What We’re Into (on Halloween): It, by Stephen King

Recommended by Miranda Alvord 23′

A horror classic for a reason, Stephen King’s It follows a group of seven children who live in the small town of Derry, Maine, as they’re tormented by “It”, a malignant entity that changes forms according to each victim’s fears. The novel thrives in the genre partly because of the masterful world-building, crafted by King in a way that truly makes the reader believe in (and feel connected to) the town of Derry and its habitants.…

Giovanni’s Room is a story about homesickness – and it makes you feel right at home

The time when I read Giovanni’s Room, an extraordinary novella by the even more extraordinary James Baldwin, could have been the worst possible moment – but, surprisingly, it might have turned out to be the best. I was living through my very first real winter – all the previous eighteen had been a collection of only slightly chillier and less rainy summer days, as every winter is in Rio de Janeiro.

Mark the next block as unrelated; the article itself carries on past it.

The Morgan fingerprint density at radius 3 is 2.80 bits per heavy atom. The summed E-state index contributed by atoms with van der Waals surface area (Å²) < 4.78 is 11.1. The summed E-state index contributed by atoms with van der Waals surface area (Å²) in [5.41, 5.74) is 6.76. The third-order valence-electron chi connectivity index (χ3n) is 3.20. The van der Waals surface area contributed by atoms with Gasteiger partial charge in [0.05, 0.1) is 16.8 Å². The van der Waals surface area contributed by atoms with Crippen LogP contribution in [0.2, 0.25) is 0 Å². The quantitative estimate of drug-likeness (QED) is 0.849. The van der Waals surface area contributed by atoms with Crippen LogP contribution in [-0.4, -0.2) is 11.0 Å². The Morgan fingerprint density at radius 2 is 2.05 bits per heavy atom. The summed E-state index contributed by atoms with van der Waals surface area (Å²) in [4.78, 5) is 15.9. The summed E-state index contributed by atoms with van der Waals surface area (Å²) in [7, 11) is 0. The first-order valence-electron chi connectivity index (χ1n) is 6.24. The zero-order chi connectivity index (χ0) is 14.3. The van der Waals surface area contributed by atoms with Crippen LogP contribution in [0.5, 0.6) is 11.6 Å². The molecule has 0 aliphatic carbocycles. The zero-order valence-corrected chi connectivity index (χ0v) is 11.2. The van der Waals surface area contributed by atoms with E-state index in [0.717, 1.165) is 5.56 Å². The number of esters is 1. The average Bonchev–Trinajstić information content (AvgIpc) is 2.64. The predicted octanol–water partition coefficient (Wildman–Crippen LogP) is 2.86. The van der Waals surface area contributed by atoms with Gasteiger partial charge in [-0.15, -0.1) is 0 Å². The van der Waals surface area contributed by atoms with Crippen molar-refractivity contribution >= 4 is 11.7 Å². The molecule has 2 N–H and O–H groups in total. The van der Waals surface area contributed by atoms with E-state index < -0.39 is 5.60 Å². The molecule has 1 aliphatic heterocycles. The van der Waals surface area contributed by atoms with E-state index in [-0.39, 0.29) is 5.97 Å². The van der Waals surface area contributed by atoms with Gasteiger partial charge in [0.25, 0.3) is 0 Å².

Who Needs Plot When You Have Alcott? By Emma Neeper ’21

As a writing exercise, I was once told to pick someone in the room and describe them — what they wore, what they looked like, how they spoke, how they moved  — and then to invent a “why” for each observation. Why is he wearing that shirt? Because he keeps forgetting to do laundry and this was the last shirt that didn’t smell rancid.

Let’s Hear it for the Little Struggles: Lisa Kogan’s Adventures in What it Means to be Alive by Anna Davies ’19

There’s no shortage of seriousness in the modern landscape of creative nonfiction. Week after week, The New York Times’ Bestsellers List exalts narratives exploring the horrors of our world: Ta-Nehisi Coates’s Between the World and Me at 84 weeks on the list, Jeannette Walls’s The Glass Castle at 436 weeks on the list, and Bryan Stevenson’s Just Mercy at 119 weeks on the list, to name a few.

Nervous Conditions: Reflections on the Diversity Summit by Adrian Burr ’19

On a warm evening in early September, approximately eighty Ohio Wesleyan Students and eighty faculty members gathered in the Benes Rrooms for the school’s first Diversity Summit. The two dozen round tables were littered with small yellow pads and pens, boxed dinners, and signs with labels proclaiming such topics as “coalitions across student groups,” “Faculty and Staff collaboration,” and “Intersectionality.”…